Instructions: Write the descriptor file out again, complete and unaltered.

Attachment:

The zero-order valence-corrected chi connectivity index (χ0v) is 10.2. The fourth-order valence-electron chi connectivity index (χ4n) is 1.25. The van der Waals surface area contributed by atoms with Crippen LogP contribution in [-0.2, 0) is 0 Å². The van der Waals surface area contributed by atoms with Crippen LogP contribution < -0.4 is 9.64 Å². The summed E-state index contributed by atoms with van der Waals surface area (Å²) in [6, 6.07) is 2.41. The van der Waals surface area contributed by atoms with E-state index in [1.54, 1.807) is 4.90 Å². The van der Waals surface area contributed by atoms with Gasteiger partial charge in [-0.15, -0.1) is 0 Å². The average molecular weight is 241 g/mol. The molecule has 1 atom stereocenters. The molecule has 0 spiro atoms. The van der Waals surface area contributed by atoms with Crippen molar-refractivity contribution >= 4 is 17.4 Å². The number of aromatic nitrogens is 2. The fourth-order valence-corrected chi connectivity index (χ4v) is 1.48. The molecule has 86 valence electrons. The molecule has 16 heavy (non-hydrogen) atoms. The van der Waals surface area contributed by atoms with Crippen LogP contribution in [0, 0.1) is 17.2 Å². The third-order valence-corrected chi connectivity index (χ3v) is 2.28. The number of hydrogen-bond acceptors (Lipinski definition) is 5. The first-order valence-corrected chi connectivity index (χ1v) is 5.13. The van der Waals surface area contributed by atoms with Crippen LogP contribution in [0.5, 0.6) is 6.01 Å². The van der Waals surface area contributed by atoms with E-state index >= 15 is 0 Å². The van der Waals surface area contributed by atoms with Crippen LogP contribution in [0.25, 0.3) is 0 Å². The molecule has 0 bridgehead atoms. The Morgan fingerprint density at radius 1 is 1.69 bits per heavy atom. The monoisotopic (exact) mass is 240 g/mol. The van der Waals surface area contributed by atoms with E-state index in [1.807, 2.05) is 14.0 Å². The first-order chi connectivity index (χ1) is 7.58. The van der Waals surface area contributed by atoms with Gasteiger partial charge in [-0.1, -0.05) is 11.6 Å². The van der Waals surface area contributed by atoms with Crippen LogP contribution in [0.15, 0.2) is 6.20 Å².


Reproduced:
The zero-order valence-corrected chi connectivity index (χ0v) is 10.2. The fourth-order valence-electron chi connectivity index (χ4n) is 1.25. The van der Waals surface area contributed by atoms with Crippen LogP contribution in [-0.2, 0) is 0 Å². The van der Waals surface area contributed by atoms with Crippen LogP contribution < -0.4 is 9.64 Å². The summed E-state index contributed by atoms with van der Waals surface area (Å²) in [6, 6.07) is 2.41. The van der Waals surface area contributed by atoms with E-state index in [1.54, 1.807) is 4.90 Å². The van der Waals surface area contributed by atoms with Gasteiger partial charge in [-0.15, -0.1) is 0 Å². The average molecular weight is 241 g/mol. The molecule has 1 atom stereocenters. The molecule has 0 spiro atoms. The van der Waals surface area contributed by atoms with Crippen molar-refractivity contribution >= 4 is 17.4 Å². The number of aromatic nitrogens is 2. The fourth-order valence-corrected chi connectivity index (χ4v) is 1.48. The molecule has 86 valence electrons. The molecule has 16 heavy (non-hydrogen) atoms. The van der Waals surface area contributed by atoms with Crippen LogP contribution in [0, 0.1) is 17.2 Å². The third-order valence-corrected chi connectivity index (χ3v) is 2.28. The number of hydrogen-bond acceptors (Lipinski definition) is 5. The first-order valence-corrected chi connectivity index (χ1v) is 5.13. The van der Waals surface area contributed by atoms with Crippen LogP contribution in [0.5, 0.6) is 6.01 Å². The van der Waals surface area contributed by atoms with E-state index >= 15 is 0 Å². The van der Waals surface area contributed by atoms with Crippen LogP contribution in [0.25, 0.3) is 0 Å². The molecule has 0 bridgehead atoms. The Morgan fingerprint density at radius 1 is 1.69 bits per heavy atom. The monoisotopic (exact) mass is 240 g/mol. The van der Waals surface area contributed by atoms with E-state index in [1.807, 2.05) is 14.0 Å². The first-order chi connectivity index (χ1) is 7.58. The van der Waals surface area contributed by atoms with Gasteiger partial charge in [-0.1, -0.05) is 11.6 Å². The van der Waals surface area contributed by atoms with Crippen LogP contribution in [0.15, 0.2) is 6.20 Å².